Opened in 1956, the Price Tower is arguably one of Frank Lloyd Wright's
greatest architectural achievements. The tower is his tallest constructed building and was described by Wright as a "tree that escaped
the crowded forest" because the tower dominates the small town skyline of Bartlesville like a tall tree in the middle of a treeless prairie. This amazing structure was based on an earlier design for a mixed-use office and apartment tower conceived for New York City that was never built. When Harold C. Price, founder of Bartlesville's HC Price Company, was looking to build a new headquarters building for his firm, his son convinced him to commission Wright to design the building. Initially Price envisioned a two- or three-story office building. But Frank Lloyd Wright had a different vision in mind. Instead, Wright recycled and updated his design for the never-built St. Mark's in the Bowery building and then convinced Price to build a tower instead. This was not a unique experience; toward the end of Wright's career a number of earlier designs he considered significant that had not been built were adapted and sold to new commissions. Fortunately, for all of us Wright fans, the famed architect was able to convince Price to expand his vision for a new headquarters building and build the tower. HC Price was so sold on the idea that the budget for the new headquarters building was greatly increased in order to cover the incredible expense of building Wright's design. At the time of its construction, the Price Tower was one of the most expensive buildings ever built on a cost per square foot basis. Like all of Wright's other buildings, all of the interior furnishings were custom-designed and manufactured specifically for the tower. However, because of the building's tiny elevators, much of the furniture had to be either lifted by crane into the the building before the exterior was completed or constructed in place on each floor.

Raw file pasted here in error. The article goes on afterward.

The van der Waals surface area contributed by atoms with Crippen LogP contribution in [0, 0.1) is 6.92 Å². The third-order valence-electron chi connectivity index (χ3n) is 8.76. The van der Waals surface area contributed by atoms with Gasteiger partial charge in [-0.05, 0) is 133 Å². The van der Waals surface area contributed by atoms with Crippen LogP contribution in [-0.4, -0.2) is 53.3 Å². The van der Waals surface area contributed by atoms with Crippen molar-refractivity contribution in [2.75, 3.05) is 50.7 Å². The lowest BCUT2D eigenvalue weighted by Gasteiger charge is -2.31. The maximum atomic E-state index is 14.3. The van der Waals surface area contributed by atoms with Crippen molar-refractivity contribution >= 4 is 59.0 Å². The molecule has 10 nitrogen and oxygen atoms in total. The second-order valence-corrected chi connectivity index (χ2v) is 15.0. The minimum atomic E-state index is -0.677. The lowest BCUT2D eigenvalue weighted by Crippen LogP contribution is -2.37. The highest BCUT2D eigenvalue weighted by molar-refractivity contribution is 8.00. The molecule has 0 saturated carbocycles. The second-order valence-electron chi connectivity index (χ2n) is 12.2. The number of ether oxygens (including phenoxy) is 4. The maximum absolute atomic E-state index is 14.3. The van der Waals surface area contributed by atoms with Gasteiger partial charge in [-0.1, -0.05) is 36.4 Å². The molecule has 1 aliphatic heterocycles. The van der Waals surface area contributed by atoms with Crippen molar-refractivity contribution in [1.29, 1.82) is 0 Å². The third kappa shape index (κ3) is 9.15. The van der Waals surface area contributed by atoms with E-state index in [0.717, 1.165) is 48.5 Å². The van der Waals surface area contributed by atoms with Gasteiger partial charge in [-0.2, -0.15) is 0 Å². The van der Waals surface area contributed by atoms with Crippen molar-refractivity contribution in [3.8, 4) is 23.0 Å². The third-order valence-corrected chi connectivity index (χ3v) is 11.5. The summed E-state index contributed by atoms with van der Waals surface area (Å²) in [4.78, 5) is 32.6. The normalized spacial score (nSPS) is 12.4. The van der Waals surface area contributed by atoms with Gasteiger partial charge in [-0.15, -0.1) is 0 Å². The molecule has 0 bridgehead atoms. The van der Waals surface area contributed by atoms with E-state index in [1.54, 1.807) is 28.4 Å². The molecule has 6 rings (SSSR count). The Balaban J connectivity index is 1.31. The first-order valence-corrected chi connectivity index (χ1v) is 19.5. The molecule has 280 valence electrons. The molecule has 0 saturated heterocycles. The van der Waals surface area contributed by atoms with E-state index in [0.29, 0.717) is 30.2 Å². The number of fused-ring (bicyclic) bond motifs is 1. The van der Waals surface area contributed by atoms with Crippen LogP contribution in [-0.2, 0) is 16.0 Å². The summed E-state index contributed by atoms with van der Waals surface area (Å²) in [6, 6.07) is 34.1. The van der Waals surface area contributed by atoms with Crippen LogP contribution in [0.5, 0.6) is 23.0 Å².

The tower is constructed of reinforced concrete cantilevered from a central
core. All of the tower's support is provided by the four elevator shafts in the center of the building, with the exterior copper and glass elements suspended from the concrete floors. This cantilevered design is evident from the tower's southwest corner. Standing outside of the building, you can see that the soutwest corner of the tower has nothing under it but air! Copper louvers on the exterior of the building shade the gold-tinted windows and provide much of the tower's distinctive facade. Wright's concept for the building always included the copper having been weathered to a deep green
color, so at the time of construction, the exterior copper elements were chemically treated to "age" them. Legend has it that Frank Lloyd Wright knew he would not live long enough to see the copper weather to the green color he envisioned, so he had the construction crews chemically alter the copper before installation so that he would be able to see his masterpiece as he envisioned it.